I had an opportunity to speak with Bob Miller, one of two surviving members of the "Whiz Kids," the rookie Phillies team that unexpectedly made it to the 1950 World Series against the Yankees. Bob’s father was a policeman in Detroit who never drew a gun in 25 years. “People never had fear when I grew up. We never locked our doors – no one did – we could go for a walk on a nice spring night. Today, times are different,” he said.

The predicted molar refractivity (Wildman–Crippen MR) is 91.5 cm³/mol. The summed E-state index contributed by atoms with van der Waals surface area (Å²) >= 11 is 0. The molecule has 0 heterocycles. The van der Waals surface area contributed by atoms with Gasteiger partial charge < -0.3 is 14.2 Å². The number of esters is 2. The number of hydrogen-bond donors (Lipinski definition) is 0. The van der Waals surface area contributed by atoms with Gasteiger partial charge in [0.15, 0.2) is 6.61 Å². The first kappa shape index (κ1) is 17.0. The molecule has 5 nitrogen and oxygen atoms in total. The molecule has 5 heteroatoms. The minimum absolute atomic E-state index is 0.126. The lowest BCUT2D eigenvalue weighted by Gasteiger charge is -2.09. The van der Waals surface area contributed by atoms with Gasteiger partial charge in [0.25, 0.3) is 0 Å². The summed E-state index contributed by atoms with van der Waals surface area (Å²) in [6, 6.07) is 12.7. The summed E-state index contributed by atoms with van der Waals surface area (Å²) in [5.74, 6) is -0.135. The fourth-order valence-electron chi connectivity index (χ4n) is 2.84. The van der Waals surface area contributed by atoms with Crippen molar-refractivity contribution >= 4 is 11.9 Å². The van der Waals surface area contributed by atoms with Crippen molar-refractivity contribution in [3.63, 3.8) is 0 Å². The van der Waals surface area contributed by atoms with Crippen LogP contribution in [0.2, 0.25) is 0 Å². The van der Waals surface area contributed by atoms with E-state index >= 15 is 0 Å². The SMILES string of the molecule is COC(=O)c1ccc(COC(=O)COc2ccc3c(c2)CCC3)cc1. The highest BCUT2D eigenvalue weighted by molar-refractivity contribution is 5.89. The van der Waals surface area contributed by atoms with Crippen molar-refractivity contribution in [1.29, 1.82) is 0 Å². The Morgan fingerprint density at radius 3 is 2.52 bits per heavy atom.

In the Fall of 1944, the Whiz Kid was drafted into the Army. His first stop was the infantry in Hollandia, New Guinea. At age 18, Bob was sent to Manilla to prepare for the invasion of Japan. After the atomic bomb was dropped, the pitcher came home with an appreciation for life and a respect for God and Country that defined him. After his retirement from pro ball, the Whiz Kid became the winningest coach at the University of Detroit with 900 wins, and his image is enshrined at the Michigan Sports Hall of Fame and a few other halls of glory. Reflecting on the old days, when teammates played Pinochle on trains, and barely had two nickels to run together, sometimes Bob wishes he could go back in time. "Love and respect can do a lot for a country," he said, "That's what matters."